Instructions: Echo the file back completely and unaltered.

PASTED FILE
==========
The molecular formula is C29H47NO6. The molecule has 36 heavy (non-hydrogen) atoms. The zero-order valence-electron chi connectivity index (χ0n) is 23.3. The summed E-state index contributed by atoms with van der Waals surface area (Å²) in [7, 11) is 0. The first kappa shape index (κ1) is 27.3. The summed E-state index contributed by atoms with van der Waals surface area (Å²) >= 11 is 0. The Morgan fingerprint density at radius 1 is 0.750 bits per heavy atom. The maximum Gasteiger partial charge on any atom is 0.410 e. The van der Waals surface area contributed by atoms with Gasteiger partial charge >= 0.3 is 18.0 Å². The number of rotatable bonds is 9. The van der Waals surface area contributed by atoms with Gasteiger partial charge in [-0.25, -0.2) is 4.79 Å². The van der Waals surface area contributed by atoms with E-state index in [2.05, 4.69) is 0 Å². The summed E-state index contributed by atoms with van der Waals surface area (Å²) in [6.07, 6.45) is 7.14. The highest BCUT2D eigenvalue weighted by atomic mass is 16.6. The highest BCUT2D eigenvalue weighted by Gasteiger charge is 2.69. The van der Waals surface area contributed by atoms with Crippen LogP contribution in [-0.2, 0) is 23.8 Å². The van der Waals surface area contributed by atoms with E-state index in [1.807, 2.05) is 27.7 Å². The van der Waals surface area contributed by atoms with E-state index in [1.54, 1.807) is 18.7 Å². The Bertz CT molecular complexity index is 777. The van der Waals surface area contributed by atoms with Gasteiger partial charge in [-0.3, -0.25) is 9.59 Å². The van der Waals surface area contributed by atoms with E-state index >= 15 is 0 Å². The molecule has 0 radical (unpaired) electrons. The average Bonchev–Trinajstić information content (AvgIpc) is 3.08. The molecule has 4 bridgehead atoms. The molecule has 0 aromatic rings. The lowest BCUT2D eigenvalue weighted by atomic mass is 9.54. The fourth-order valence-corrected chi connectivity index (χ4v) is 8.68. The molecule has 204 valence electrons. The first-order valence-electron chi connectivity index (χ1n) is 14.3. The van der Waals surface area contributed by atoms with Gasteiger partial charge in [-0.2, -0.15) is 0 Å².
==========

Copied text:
The molecular formula is C29H47NO6. The molecule has 36 heavy (non-hydrogen) atoms. The zero-order valence-electron chi connectivity index (χ0n) is 23.3. The summed E-state index contributed by atoms with van der Waals surface area (Å²) in [7, 11) is 0. The first kappa shape index (κ1) is 27.3. The summed E-state index contributed by atoms with van der Waals surface area (Å²) >= 11 is 0. The Morgan fingerprint density at radius 1 is 0.750 bits per heavy atom. The maximum Gasteiger partial charge on any atom is 0.410 e. The van der Waals surface area contributed by atoms with Gasteiger partial charge >= 0.3 is 18.0 Å². The number of rotatable bonds is 9. The van der Waals surface area contributed by atoms with Gasteiger partial charge in [-0.25, -0.2) is 4.79 Å². The van der Waals surface area contributed by atoms with E-state index in [2.05, 4.69) is 0 Å². The summed E-state index contributed by atoms with van der Waals surface area (Å²) in [6.07, 6.45) is 7.14. The highest BCUT2D eigenvalue weighted by atomic mass is 16.6. The highest BCUT2D eigenvalue weighted by Gasteiger charge is 2.69. The van der Waals surface area contributed by atoms with Crippen LogP contribution in [-0.2, 0) is 23.8 Å². The van der Waals surface area contributed by atoms with E-state index in [1.807, 2.05) is 27.7 Å². The van der Waals surface area contributed by atoms with E-state index in [1.54, 1.807) is 18.7 Å². The Bertz CT molecular complexity index is 777. The van der Waals surface area contributed by atoms with Gasteiger partial charge in [-0.3, -0.25) is 9.59 Å². The van der Waals surface area contributed by atoms with E-state index >= 15 is 0 Å². The molecule has 0 radical (unpaired) electrons. The average Bonchev–Trinajstić information content (AvgIpc) is 3.08. The molecule has 4 bridgehead atoms. The molecule has 0 aromatic rings. The lowest BCUT2D eigenvalue weighted by atomic mass is 9.54. The fourth-order valence-corrected chi connectivity index (χ4v) is 8.68. The molecule has 204 valence electrons. The first-order valence-electron chi connectivity index (χ1n) is 14.3. The van der Waals surface area contributed by atoms with Gasteiger partial charge in [-0.2, -0.15) is 0 Å².